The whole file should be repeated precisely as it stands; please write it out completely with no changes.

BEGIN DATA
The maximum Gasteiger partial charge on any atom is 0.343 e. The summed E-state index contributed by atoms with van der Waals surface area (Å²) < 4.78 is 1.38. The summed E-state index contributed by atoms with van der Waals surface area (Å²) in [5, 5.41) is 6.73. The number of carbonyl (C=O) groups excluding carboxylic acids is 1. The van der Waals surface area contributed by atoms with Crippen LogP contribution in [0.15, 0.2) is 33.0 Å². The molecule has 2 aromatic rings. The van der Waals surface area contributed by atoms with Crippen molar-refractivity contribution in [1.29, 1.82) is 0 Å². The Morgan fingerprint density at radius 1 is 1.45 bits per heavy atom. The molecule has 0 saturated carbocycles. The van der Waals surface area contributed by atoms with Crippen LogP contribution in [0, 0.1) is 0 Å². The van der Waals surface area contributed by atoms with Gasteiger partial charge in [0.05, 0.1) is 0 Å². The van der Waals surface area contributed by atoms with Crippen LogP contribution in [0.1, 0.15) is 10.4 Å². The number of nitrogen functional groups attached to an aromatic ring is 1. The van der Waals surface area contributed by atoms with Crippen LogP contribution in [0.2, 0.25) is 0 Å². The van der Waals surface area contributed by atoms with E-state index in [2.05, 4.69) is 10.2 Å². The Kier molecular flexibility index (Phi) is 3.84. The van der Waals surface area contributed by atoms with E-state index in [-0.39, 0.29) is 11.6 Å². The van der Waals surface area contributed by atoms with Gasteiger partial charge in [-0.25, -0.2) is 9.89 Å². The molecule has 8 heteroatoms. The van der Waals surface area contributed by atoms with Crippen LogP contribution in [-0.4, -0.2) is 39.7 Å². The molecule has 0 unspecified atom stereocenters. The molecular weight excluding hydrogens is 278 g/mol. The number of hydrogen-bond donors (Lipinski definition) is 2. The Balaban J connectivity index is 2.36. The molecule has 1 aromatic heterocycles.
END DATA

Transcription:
The maximum Gasteiger partial charge on any atom is 0.343 e. The summed E-state index contributed by atoms with van der Waals surface area (Å²) < 4.78 is 1.38. The summed E-state index contributed by atoms with van der Waals surface area (Å²) in [5, 5.41) is 6.73. The number of carbonyl (C=O) groups excluding carboxylic acids is 1. The van der Waals surface area contributed by atoms with Crippen LogP contribution in [0.15, 0.2) is 33.0 Å². The molecule has 2 aromatic rings. The van der Waals surface area contributed by atoms with Crippen molar-refractivity contribution in [1.29, 1.82) is 0 Å². The Morgan fingerprint density at radius 1 is 1.45 bits per heavy atom. The molecule has 0 saturated carbocycles. The van der Waals surface area contributed by atoms with Crippen LogP contribution in [0, 0.1) is 0 Å². The van der Waals surface area contributed by atoms with Gasteiger partial charge in [0.05, 0.1) is 0 Å². The van der Waals surface area contributed by atoms with Crippen LogP contribution in [0.1, 0.15) is 10.4 Å². The number of nitrogen functional groups attached to an aromatic ring is 1. The van der Waals surface area contributed by atoms with Crippen LogP contribution in [0.2, 0.25) is 0 Å². The van der Waals surface area contributed by atoms with E-state index in [2.05, 4.69) is 10.2 Å². The Kier molecular flexibility index (Phi) is 3.84. The van der Waals surface area contributed by atoms with E-state index in [-0.39, 0.29) is 11.6 Å². The van der Waals surface area contributed by atoms with Gasteiger partial charge in [-0.25, -0.2) is 9.89 Å². The molecule has 8 heteroatoms. The van der Waals surface area contributed by atoms with Crippen LogP contribution in [-0.4, -0.2) is 39.7 Å². The molecule has 0 unspecified atom stereocenters. The molecular weight excluding hydrogens is 278 g/mol. The number of hydrogen-bond donors (Lipinski definition) is 2. The Balaban J connectivity index is 2.36. The molecule has 1 aromatic heterocycles.